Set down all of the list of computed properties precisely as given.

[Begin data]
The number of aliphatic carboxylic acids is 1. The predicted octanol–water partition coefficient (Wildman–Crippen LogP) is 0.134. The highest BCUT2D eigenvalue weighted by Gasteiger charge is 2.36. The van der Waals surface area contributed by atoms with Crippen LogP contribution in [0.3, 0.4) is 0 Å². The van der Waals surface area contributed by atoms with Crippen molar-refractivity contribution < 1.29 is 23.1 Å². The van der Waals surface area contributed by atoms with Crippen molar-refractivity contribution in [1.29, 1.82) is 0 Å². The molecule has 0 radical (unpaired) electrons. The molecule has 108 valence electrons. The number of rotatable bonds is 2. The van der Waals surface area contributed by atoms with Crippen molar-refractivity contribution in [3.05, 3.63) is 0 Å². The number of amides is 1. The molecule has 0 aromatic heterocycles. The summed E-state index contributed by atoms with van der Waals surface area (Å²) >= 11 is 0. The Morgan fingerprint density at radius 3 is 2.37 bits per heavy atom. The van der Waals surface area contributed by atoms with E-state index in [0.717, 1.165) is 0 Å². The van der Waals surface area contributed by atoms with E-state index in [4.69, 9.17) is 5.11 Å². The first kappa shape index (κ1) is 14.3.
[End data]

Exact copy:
The number of aliphatic carboxylic acids is 1. The predicted octanol–water partition coefficient (Wildman–Crippen LogP) is 0.134. The highest BCUT2D eigenvalue weighted by Gasteiger charge is 2.36. The van der Waals surface area contributed by atoms with Crippen LogP contribution in [0.3, 0.4) is 0 Å². The van der Waals surface area contributed by atoms with Crippen molar-refractivity contribution < 1.29 is 23.1 Å². The van der Waals surface area contributed by atoms with Crippen molar-refractivity contribution in [1.29, 1.82) is 0 Å². The molecule has 0 radical (unpaired) electrons. The molecule has 108 valence electrons. The number of rotatable bonds is 2. The van der Waals surface area contributed by atoms with Crippen molar-refractivity contribution in [3.05, 3.63) is 0 Å². The number of amides is 1. The molecule has 0 aromatic heterocycles. The summed E-state index contributed by atoms with van der Waals surface area (Å²) >= 11 is 0. The Morgan fingerprint density at radius 3 is 2.37 bits per heavy atom. The van der Waals surface area contributed by atoms with E-state index in [0.717, 1.165) is 0 Å². The van der Waals surface area contributed by atoms with E-state index in [4.69, 9.17) is 5.11 Å². The first kappa shape index (κ1) is 14.3.